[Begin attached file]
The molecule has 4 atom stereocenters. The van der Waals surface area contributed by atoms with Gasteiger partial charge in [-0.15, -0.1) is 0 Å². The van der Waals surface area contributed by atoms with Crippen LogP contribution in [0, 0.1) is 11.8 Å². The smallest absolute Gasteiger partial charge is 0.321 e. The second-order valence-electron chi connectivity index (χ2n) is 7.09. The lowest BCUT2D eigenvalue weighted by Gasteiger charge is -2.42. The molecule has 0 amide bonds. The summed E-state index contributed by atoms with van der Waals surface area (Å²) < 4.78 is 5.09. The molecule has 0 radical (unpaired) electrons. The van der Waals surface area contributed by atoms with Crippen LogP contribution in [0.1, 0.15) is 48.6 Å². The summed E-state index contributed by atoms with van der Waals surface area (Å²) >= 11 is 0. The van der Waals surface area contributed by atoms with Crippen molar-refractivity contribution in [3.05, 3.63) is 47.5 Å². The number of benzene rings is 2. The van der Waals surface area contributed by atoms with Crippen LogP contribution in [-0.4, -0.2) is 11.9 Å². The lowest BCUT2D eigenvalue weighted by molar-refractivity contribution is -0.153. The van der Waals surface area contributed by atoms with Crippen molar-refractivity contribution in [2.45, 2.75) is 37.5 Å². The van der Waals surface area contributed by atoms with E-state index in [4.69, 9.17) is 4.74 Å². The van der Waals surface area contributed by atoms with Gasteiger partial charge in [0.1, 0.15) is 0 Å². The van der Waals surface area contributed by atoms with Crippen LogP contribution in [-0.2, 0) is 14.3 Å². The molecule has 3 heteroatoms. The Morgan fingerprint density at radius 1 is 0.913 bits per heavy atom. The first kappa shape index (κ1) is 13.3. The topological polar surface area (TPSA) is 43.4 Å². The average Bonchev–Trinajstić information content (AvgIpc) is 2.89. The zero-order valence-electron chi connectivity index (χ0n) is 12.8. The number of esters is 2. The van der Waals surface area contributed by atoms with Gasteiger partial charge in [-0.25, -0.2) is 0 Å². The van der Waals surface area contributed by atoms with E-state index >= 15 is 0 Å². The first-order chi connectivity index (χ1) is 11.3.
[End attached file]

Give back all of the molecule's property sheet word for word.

The molecule has 4 atom stereocenters. The van der Waals surface area contributed by atoms with Gasteiger partial charge in [-0.15, -0.1) is 0 Å². The van der Waals surface area contributed by atoms with Crippen LogP contribution in [0, 0.1) is 11.8 Å². The smallest absolute Gasteiger partial charge is 0.321 e. The second-order valence-electron chi connectivity index (χ2n) is 7.09. The lowest BCUT2D eigenvalue weighted by Gasteiger charge is -2.42. The molecule has 0 amide bonds. The summed E-state index contributed by atoms with van der Waals surface area (Å²) < 4.78 is 5.09. The molecule has 0 radical (unpaired) electrons. The van der Waals surface area contributed by atoms with Crippen LogP contribution in [0.1, 0.15) is 48.6 Å². The summed E-state index contributed by atoms with van der Waals surface area (Å²) >= 11 is 0. The van der Waals surface area contributed by atoms with Crippen molar-refractivity contribution in [3.05, 3.63) is 47.5 Å². The number of benzene rings is 2. The van der Waals surface area contributed by atoms with Crippen LogP contribution in [-0.4, -0.2) is 11.9 Å². The lowest BCUT2D eigenvalue weighted by molar-refractivity contribution is -0.153. The van der Waals surface area contributed by atoms with Crippen molar-refractivity contribution in [2.45, 2.75) is 37.5 Å². The van der Waals surface area contributed by atoms with E-state index in [4.69, 9.17) is 4.74 Å². The van der Waals surface area contributed by atoms with Gasteiger partial charge in [0.1, 0.15) is 0 Å². The van der Waals surface area contributed by atoms with Crippen LogP contribution in [-0.2, 0) is 14.3 Å². The molecule has 3 heteroatoms. The Morgan fingerprint density at radius 1 is 0.913 bits per heavy atom. The first kappa shape index (κ1) is 13.3. The topological polar surface area (TPSA) is 43.4 Å². The average Bonchev–Trinajstić information content (AvgIpc) is 2.89. The zero-order valence-electron chi connectivity index (χ0n) is 12.8. The number of esters is 2. The van der Waals surface area contributed by atoms with Gasteiger partial charge in [-0.25, -0.2) is 0 Å². The van der Waals surface area contributed by atoms with E-state index >= 15 is 0 Å². The first-order chi connectivity index (χ1) is 11.3.